Saturday, March 25, 2017

Prompt #276 – When Seasons Change


Although there are still patches of snow on the ground here in central New Jersey, the snowdrops, crocuses and daffodils are in bloom. The hyacinths are above ground, and there are leaf buds on many of the trees, including the lilac in my backyard. Mornings dawn to bird songs—the twittering and chattering in marked contrast to winter’s silence.  There’s an ineffable softness in the air (even though it’s still cold outside) that seems to be lifted by fragrances about to come. So much of what seems magical about springtime is measured by the return of things that have been absent. That thought struck me when, earlier today, I discovered the following poem by thirteenth century mystical poet Jelaluddin Rumi.

The Music We Are
     By Rumi

Did you hear that winter is over? The basil
and the carnations cannot control their

laughter. The nightingale, back from his
wandering, has been made singing master

over the birds. The trees reach out their
congratulations. The soul goes dancing

through the king's doorway. Anemones blush
because they have seen the rose naked.

Spring, the only fair judge, walks in the
courtroom, and several December thieves steal

away. Last year's miracles will soon be
forgotten. New creatures whirl in from non-

existence, galaxies scattered around their
feet. Have you met them? Do you hear the

bud of Jesus crooning in the cradle? A single
narcissus flower has been appointed Inspector

of Kingdoms. A feast is set. Listen: the
wind is pouring wine! Love used to hide

inside images: no more! The orchard hangs
out its lanterns. The dead come stumbling by

in shrouds. Nothing can stay bound or be
imprisoned. You say, “End this poem here,

and wait for what's next.” I will. Poems
are rough notations for the music we are.

I thought this might be a good week to write about changing seasons. I do know that for some blog readers the seasonal change right now is just the opposite of what I’m experiencing (spring here and autumn for you). Whether your new season is spring or autumn, the challenge is for you to translate the sights, sounds, smells, and impressions of your new season into written language—that is, into a poem.


1. Begin with a list in which you note some things about the changing season that are meaningful to you.

2. Begin thinking in terms of images (especially nature images).

3. List some images that pertain to light or darkness, to sounds unique to the new season, and to anything that you relate specifically to the season you’re leaving and the season you’re entering. Watch out for clichéd images. Examine your proposed images carefully and note any phrases or lines that seem familiar or general. Work to create images that are striking and fresh—distinctive and different. Think in terms of similes, metaphors, and other types of figurative language, and how you can use these to enhance your images.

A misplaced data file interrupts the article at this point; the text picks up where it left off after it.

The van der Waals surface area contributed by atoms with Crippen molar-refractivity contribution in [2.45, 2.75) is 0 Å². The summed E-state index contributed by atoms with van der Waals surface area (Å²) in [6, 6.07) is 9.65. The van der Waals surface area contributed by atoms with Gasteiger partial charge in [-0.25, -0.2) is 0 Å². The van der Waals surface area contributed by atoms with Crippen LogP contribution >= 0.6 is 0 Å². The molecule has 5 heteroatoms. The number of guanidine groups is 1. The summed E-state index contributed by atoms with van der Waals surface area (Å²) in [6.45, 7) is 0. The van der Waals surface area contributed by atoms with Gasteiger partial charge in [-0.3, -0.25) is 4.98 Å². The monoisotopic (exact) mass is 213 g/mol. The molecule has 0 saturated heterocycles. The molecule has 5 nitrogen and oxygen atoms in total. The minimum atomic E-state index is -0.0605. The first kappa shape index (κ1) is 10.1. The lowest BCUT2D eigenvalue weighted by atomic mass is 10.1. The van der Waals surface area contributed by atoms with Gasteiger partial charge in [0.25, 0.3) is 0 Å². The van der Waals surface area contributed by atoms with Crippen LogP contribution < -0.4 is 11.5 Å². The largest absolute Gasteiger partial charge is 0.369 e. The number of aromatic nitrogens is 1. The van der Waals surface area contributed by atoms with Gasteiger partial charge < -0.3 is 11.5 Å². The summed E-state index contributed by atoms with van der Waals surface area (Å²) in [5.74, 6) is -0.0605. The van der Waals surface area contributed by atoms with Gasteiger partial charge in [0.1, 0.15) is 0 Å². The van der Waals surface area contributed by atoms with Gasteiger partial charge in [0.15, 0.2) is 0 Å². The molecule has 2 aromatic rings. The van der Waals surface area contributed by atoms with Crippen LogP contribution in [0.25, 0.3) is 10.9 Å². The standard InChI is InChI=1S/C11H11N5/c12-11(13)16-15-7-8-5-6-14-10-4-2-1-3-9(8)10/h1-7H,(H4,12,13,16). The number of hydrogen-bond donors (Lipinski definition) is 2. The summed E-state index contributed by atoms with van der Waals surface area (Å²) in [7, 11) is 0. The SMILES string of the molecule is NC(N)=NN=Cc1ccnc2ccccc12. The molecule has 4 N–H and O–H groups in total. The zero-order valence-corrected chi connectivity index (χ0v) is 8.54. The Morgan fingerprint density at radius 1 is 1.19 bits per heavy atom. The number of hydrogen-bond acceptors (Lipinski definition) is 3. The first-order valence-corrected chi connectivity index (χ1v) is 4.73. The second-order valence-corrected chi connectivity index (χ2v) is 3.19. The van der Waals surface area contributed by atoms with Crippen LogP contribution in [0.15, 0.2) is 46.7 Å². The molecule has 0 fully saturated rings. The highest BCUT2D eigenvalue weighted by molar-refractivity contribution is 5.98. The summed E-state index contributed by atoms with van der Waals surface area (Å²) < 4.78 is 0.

4. After listing for a while, read what you’ve written and sift through to see what might work together to make a poem.

5. Begin your poem as Rumi began his by noting that the previous season is over.

6. Using Rumi’s poem as a model, begin writing your own poem.


1. Emphasize awareness in your poem (sensory awareness in particular—work through your senses).

2.  Observe the usual caveats (what I call my “high five”):

A.   Avoid the passive voice.
B.    Eliminate “ing” endings wherever you can.
C.    Limit use of adjectives.
D.   Avoid prepositional phrases when you can.
E.    Get rid of articles (a, an, the) as much as possible.

3. Be aware of the complexities in our relationship to, within, and outside of the natural world.

4. Be generous with caesuras (pauses). Allow the unspoken silences of the poem their equal time. Sometimes the best part of the poem is what is left unsaid. You can create pauses with dashes, parentheses, spacing, and line breaks.

5. Make connections. Create revelations. And ... bring your poem to closure with an unexpected dismount.

Saturday, March 11, 2017

Prompt #275 – Memory & Meaning (8 Prompts)

“A poem is an event, not the record of an event.”
– Robert Lowell
I thought it might be interesting to offer several related prompts for you to use during the next couple of weeks, and below you will find eight ideas or prompts for poems that deal with memories. (Of course, if none of these works for you, feel free to let memories take your poems into places of their own!)

As you write, keep in mind that poetry is a “conversation” – a conversation with the heart, the soul, the earth and the stars, ourselves, and each other. We’re here to add our voices to this conversation. With these prompts you’ll have suggestions for recalling and defining what certain memories mean to you. Often, our most vivid autobiographical memories are of emotional events, which are likely to be recalled with greater clarity and in greater detail than less emotionally charged times. Memory is a kind of middle ground in which we meet and re-meet the things we have seen and done. When we write about memories, we decide what life experiences we choose to “converse” about and share.

Whichever prompts you choose, try to reflect on a specific past experience and write a poem based on your memory of it.

Guidelines & Tips:

Concentrate on images, sounds, and rhythms. Poetry is visual and sonic in impression.  

Try to write in the active, not the passive, voice. To do that, it can be helpful to remove “ing” endings and to write in the present tense (this will also create a greater sense of immediacy).

Be on the lookout for prepositional phrases that you might remove (articles & conjunctions too).